• PF_FlyerPF_Flyer Pennsylvania Furnace, PAPosts: 9,226
    There is a recall in China about this issue
    https://ca.reuters.com/article/businessNews/idCAKBN1FW124-OCABS

    And just the other day at a shop owned by a friend, someone had brought in a CR-V for an oil change and the oil was more like the consistency of coffee and just gushed out. The owner doesn't make anything but short trips and the engine never really gets up to operating temperature very often.

    Edmunds Moderator

    Silver 2012 Nissan Versa Hatchback & White 2019 Nissan Rogue S

    Need some roadside assistance? [email protected] - or send a private message by clicking on my name.

    Just purchased or leased a vehicle? Write your own vehicle review

  • Mr_ShiftrightMr_Shiftright Sonoma, CaliforniaPosts: 64,490

    MrShiftright....I agree we have a problem that Honda doesnt seem to be working on..IE no updates anywhere,,,but here in Canada we dont have many option......Dealer wont give us a loaner....rental is out of the ? as I am retired and money is tight....so we have no choice but to drive our CRV.....and the changing of the oil often would be nice,,,but its a big added cost we didnt plan for when we bought this thing......only thing I found is to take a very long HWY drive every week and get the engine at temp for a hour or 2 and its seems to keep the oil at the full or little over......but at 136 a liter of gas doesnt go very far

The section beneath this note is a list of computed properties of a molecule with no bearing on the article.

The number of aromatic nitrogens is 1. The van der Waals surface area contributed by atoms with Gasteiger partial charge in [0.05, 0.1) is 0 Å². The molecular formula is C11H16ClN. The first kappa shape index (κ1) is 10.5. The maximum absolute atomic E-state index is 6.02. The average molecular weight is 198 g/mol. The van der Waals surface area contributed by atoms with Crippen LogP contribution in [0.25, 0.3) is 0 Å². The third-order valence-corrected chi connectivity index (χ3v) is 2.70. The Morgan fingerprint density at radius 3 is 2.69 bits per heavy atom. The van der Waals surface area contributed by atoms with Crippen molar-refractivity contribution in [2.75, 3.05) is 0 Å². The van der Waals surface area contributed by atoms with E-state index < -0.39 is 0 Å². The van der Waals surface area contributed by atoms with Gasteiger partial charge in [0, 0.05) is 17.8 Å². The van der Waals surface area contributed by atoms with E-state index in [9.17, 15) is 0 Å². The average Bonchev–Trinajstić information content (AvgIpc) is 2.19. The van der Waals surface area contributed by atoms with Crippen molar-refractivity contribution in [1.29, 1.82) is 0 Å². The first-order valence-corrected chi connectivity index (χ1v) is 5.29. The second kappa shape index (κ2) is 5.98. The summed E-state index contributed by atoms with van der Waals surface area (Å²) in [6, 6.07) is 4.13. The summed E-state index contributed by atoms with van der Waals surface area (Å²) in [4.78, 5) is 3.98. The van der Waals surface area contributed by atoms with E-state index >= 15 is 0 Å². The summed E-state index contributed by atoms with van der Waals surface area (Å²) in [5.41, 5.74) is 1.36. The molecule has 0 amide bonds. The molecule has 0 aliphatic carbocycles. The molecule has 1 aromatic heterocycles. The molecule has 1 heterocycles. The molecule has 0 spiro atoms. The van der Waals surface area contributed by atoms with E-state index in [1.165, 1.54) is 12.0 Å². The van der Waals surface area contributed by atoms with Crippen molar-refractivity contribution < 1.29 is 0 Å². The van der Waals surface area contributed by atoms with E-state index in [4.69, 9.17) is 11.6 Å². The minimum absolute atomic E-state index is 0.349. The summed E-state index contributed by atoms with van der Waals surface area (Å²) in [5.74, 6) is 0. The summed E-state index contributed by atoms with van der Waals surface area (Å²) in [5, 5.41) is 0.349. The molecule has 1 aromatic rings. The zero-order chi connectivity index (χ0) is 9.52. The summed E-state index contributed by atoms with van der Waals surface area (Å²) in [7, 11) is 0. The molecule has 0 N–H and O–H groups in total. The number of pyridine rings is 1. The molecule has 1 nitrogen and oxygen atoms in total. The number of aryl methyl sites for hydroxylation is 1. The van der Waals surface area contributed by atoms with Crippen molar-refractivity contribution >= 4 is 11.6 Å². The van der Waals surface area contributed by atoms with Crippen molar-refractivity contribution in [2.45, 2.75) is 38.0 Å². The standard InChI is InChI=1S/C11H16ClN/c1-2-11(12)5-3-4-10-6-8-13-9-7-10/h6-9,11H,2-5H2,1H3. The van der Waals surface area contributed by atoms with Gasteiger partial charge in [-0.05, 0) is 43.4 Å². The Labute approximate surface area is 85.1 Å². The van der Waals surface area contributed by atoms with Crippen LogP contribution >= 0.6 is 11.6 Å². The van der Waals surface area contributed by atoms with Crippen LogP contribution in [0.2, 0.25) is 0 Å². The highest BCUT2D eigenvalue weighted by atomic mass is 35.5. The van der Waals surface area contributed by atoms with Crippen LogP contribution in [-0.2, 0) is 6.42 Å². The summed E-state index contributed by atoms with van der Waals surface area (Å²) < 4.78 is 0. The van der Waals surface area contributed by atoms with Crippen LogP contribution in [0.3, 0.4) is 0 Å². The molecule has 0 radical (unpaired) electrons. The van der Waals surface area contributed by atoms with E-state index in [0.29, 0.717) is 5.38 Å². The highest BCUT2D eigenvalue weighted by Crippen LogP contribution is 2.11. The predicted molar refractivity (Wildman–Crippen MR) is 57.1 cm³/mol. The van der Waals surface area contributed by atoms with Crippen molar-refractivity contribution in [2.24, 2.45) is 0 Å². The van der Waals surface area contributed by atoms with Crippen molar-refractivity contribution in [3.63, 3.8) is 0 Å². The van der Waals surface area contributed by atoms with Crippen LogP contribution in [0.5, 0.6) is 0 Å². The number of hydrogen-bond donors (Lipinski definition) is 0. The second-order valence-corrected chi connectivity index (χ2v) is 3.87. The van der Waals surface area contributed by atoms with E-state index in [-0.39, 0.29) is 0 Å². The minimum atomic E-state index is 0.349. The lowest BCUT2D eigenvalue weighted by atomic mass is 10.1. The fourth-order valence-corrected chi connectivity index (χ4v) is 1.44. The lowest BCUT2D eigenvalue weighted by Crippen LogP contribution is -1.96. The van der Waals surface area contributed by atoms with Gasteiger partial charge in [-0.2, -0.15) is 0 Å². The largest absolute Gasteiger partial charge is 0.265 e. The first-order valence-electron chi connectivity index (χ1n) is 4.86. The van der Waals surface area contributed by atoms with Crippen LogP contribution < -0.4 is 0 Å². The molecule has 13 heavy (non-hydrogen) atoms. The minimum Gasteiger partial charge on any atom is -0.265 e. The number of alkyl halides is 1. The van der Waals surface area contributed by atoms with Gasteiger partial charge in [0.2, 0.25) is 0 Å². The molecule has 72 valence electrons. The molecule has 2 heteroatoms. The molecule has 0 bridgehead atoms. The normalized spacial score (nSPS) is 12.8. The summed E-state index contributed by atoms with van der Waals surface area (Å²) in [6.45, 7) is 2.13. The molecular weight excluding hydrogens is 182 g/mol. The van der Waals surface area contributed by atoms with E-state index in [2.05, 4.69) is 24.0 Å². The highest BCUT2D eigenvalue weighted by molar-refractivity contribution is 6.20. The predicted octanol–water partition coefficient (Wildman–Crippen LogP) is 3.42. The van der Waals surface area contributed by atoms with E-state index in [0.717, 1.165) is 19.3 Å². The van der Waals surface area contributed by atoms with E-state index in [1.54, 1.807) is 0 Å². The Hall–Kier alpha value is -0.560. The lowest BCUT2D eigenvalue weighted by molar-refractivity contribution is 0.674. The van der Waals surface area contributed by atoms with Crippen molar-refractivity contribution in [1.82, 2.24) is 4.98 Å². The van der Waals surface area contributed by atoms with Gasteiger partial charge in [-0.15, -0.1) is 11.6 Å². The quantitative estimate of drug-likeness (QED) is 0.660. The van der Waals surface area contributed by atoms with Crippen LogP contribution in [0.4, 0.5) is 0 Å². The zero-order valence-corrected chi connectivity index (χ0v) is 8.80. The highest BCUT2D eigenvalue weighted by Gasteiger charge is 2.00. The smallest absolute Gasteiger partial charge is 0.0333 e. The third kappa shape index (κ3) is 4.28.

Yes, I understand your predicament and it's a difficult one. My point, though, is that although I can't examine the car from way over here, if in fact you are registering say 1 quart above the full mark on your engine oil, and you can smell fuel on the dipstick, you must stop driving the car.

    A small amount of fuel dilution, which might not even be detectable on the dip stick, should burn off once you have the vehicle to operating temperature.

    But if there's lots of fuel in the crankcase, that engine is going to self-destruct.
  • FYI found this in another Honda
    forum still trying to do more research...food for thought
  • Mr_ShiftrightMr_Shiftright Sonoma, CaliforniaPosts: 64,490
    Interesting that they authorize an oil and filter change to "eliminate" the "symptoms". What about the cause?
  • Have had three calls with Honda Care regarding gas in oil. The last call being 04/10. Gist of the call is that they are aware of the issue, complaints and negative comments. At this point a solution is not at hand. The representative urged me to watch oil level and address any negative changes to local Honda dealer. Has anyone heard of an update to the China issue? Is there a resolution?
  • PF_FlyerPF_Flyer Pennsylvania Furnace, PAPosts: 9,226

    Interesting that they authorize an oil and filter change to "eliminate" the "symptoms". What about the cause?

    Well sure. Drain the oil that has gas in it and you WON'T have oil with gas in it in the crankcase... at least for a while:)

    At my buddy's shop, they described what they drained as being "like coffee" and said it gushed out like there was 10 quarts. This feels like it's a little beyond a software update.

    Edmunds Moderator